SuttaCentral

Parallels for Chinese Dhammapada T 211


#1

This is a question specially for Ayya @vimala or anyone else who can help.

I’ve just been checking the Chinese Dhammapada text 法句譬喻經, found at T 211. This is the version that contains verses and stories. It has been translated via Numata and may be downloaded from their site. According to the introduction, this text was created in China by compiling selected verses from T 210 together with stories from unknown Indic sources.

Unlike the other Dhammapadas, this has few parallels. In fact the only noted parallels in the SC data are to non-Dhammapada texts, the Mangala Sutta and the Makhadeva Sutta. Obviously this is an omission, as it should share most or all its verses with T 210. Moreover, a glance reveals parallels with Pali; the very first verse is anicca vata saṅkhārā.

We should add these parallels. But I wonder why they are not there? Presumably the sources that we used for our parallels did not include this for some reason. Is there a source that lists these parallels?


#2

The only parallels we have for T211 were imported from the old site. For some reason T211 has not been studied much by other scholars.

Once we have Buddhanexus up and running, also with the Chinese, we can make a full comparison with T211 and other texts. I already did a test-run with T210, T212 and T213 and it seems to work well, picking up on the parallels. Comparisons between Chinese and other languages will however be difficult for a computer, but I expect that once we have parallels between T211 and other Chinese texts, it will by inference also pick up on Pali and Sanskrit parallels.


#3

Great, thanks. Going by the Introduction to the English version, it seems the verses of T 211 are merely plucked from T 210, which might suggest (a) why scholars have not been interested and (b) it should be pretty easy for a machine to identify parallels.


#4

The raw file (although that might still change) is here: http://buddhist-db.de/suttas/chn/T04_T0211.json.gz
There are quite a number of potential parallels with T210 and T212 as was to be expected, but also with other suttas/texts, some of which later texts.


#5

Bhante @sujato, I just had a quick check of the OCR of this English translation and that works very well. Although I think the English is a bit peculiar, I could easily add this for SC. I could ask at the Uni if we could use it as it has a copyright notice on it. What do you think?


#6

I sat down and compared the verses in the first chapter of all four Dharmapadas at one point, and yes, there’s basically two dharmapadas that vary a little bit. T210-211 is an early version and T212-213 is a larger later version. The translators seemed to avoid changing the existing verses, just amended them a bit when you compare T210 to T211 or T212 to T213 (and T213 was done centuries later). They aren’t identical, though. There’s added verses here and there. And the larger version is like an expanded edition. Most of the verses in T210-211 are in T212-T213. There’s just more material overall. So, there ought to be parallels that run through all four versions that are found in Pali and Sanskrit.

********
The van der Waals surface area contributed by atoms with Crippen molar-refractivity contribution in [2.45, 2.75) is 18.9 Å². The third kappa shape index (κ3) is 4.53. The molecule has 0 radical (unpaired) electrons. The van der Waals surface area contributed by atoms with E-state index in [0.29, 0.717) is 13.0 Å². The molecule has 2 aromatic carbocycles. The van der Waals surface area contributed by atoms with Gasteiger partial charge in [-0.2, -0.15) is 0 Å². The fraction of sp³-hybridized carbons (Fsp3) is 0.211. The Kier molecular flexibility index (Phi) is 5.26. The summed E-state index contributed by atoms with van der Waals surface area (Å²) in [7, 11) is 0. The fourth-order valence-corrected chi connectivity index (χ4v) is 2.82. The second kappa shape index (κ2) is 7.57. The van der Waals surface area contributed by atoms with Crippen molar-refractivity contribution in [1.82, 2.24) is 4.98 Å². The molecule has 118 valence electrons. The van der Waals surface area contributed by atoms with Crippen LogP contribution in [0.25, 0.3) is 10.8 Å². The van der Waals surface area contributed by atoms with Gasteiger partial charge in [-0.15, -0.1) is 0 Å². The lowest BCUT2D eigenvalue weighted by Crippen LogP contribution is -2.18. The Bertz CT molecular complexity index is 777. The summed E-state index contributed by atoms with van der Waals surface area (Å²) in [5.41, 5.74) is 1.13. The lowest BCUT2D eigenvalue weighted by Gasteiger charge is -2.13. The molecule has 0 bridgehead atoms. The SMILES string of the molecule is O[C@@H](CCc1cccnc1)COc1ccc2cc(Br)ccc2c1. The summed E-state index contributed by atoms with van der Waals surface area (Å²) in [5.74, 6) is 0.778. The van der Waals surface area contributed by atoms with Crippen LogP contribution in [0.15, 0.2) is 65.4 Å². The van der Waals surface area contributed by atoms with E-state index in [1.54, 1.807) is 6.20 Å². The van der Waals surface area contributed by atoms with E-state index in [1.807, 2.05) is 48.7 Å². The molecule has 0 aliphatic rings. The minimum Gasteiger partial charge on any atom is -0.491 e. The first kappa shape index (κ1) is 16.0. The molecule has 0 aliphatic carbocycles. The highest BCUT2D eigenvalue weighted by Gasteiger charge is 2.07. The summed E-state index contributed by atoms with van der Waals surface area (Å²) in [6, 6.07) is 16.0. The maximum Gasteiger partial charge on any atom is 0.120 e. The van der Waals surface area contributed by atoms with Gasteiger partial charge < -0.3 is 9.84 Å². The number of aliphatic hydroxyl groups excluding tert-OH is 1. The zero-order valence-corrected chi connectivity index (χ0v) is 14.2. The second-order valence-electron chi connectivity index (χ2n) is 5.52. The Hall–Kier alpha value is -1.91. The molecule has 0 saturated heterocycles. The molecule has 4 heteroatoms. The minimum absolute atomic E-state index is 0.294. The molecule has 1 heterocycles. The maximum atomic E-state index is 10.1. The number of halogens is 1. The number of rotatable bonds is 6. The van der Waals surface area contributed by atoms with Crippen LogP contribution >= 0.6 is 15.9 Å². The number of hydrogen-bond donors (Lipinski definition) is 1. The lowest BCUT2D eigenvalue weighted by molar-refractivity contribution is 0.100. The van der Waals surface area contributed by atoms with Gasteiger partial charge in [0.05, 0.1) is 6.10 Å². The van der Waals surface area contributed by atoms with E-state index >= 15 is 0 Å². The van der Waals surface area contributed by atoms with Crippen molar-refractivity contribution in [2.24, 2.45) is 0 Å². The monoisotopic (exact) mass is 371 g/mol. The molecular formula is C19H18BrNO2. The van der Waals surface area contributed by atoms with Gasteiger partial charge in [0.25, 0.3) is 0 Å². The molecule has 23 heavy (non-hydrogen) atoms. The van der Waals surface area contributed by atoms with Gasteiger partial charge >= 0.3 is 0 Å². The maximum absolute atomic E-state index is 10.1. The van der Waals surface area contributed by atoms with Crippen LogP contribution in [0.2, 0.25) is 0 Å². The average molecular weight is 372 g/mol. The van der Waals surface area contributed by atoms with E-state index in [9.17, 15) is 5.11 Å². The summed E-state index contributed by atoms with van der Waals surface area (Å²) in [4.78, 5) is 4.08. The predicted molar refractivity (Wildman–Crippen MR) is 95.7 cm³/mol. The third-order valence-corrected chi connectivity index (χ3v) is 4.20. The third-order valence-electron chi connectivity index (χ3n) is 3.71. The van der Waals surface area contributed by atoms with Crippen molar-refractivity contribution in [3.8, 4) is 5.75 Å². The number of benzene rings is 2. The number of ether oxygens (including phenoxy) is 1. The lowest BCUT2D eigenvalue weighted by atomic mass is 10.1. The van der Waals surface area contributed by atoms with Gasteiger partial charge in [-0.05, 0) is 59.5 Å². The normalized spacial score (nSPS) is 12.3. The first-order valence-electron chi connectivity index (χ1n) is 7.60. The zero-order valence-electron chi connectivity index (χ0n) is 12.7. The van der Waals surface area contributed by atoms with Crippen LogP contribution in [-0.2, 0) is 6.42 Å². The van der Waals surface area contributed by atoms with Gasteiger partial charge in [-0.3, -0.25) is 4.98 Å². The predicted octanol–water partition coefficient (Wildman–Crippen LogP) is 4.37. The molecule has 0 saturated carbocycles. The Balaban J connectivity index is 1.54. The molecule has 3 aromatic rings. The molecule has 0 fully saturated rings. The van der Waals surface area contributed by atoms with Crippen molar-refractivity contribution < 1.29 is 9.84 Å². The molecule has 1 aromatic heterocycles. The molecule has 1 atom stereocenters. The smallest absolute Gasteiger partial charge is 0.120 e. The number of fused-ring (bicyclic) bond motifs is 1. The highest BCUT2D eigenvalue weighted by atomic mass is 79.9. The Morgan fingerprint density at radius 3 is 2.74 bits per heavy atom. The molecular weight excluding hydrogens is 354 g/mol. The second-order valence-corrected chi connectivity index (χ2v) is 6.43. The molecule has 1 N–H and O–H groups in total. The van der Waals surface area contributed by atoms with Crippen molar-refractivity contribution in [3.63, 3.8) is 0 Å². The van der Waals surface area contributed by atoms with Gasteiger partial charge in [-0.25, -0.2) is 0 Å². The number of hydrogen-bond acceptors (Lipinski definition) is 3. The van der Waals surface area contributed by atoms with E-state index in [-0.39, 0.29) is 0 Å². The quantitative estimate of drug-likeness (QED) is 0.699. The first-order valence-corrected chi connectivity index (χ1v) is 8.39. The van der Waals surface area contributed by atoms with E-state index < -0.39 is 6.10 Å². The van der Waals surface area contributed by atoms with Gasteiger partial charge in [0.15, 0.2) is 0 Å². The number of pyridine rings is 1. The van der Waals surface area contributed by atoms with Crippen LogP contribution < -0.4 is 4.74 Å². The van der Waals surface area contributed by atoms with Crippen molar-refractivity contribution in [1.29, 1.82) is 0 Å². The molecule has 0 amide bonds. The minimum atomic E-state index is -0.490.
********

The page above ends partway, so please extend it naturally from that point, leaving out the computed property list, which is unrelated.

#7

Don’t bother, it is a Numata text and it falls under the same problems as all their texts. They say it is CC but then ask you not to publish it anywhere.

Okay.

Interesting, it makes sense.

This is the Udanavarga, which in Sanskrit has over a thousand verses. So yes, expanded.


#8

Here is a list of the parallels for the verses in T211 (not the prose) with other chinese texts on SC (so unlike Buddhanexus, this only takes SC texts into account and not the entire CBETA), mainly T210.

t211parallels.zip (28.2 KB)

I can add these at some point if you like.

Also just noticed we already have an English translation for T211. Albeit from 1878!!!


#9

Wow, amazing!

That would be fantastic, thank you.

Indeed, one of the very earliest works of Chinese Buddhist scholarship in English. It’s astonishing how little we have progressed.


#10

In that translation of T211, Venerable, we find “concealing six cravings, like the tortoise” as a reference to the Kummasutta (SuttaCentral has SN17.3 as the Kummasutta, but this website has a different scripture, the one I was actually thinking of, as “Kumma Sutta: The Tortoise, Samyutta Nikaya 35.199”, which is a blank in SuttaCentral’s database. Does anyone know why this would be?)

I don’t know what this was qualify as, but it is clearly some sort of intertextual reference.


#11

Note I edited my post: These are just parallels with other texts on SC. Buddhanexus has the entire CBETA so is much more complicated.


#12

Sure, well that is a good start, anyway.


#13

I think you mean SN35.240

There are different numbering systems.

Can you specify exactly what the parallel is (sorry … don’t read Chinese myself)? Is it https://suttacentral.net/sn35.240/pli/ms#3 with any of the verses in T211.11 verses 3 or 4? Or is the prose parallel as well (in that case, can you specify paragraph numbers for each)? Thanks a million!


#14

The mention of the “6 cravings” hints that this belongs in the Salayatanasamyutta, so SN 35. For us this is called the Kummopama Sutta, and is at SN 35.240.

We follow the numbering of Bhikkhu Bodhi, but “becoming Buddha” follows Ven Thanissaro, who in turn follows the PTS numbering.

The reason there is no SN 35.199 is because this is part of a peyyala series, so the text on SC is SN 35.198-200.


#15

There was alot of interest in Eastern religions in America in the 19th century. Writers like the Emerson and other Transcendentalists were influenced by those early translations.


#16

Bhante @Sujato - you should be able to pull this on the following PR:

Let me know if that works.


#17

Thanks so much!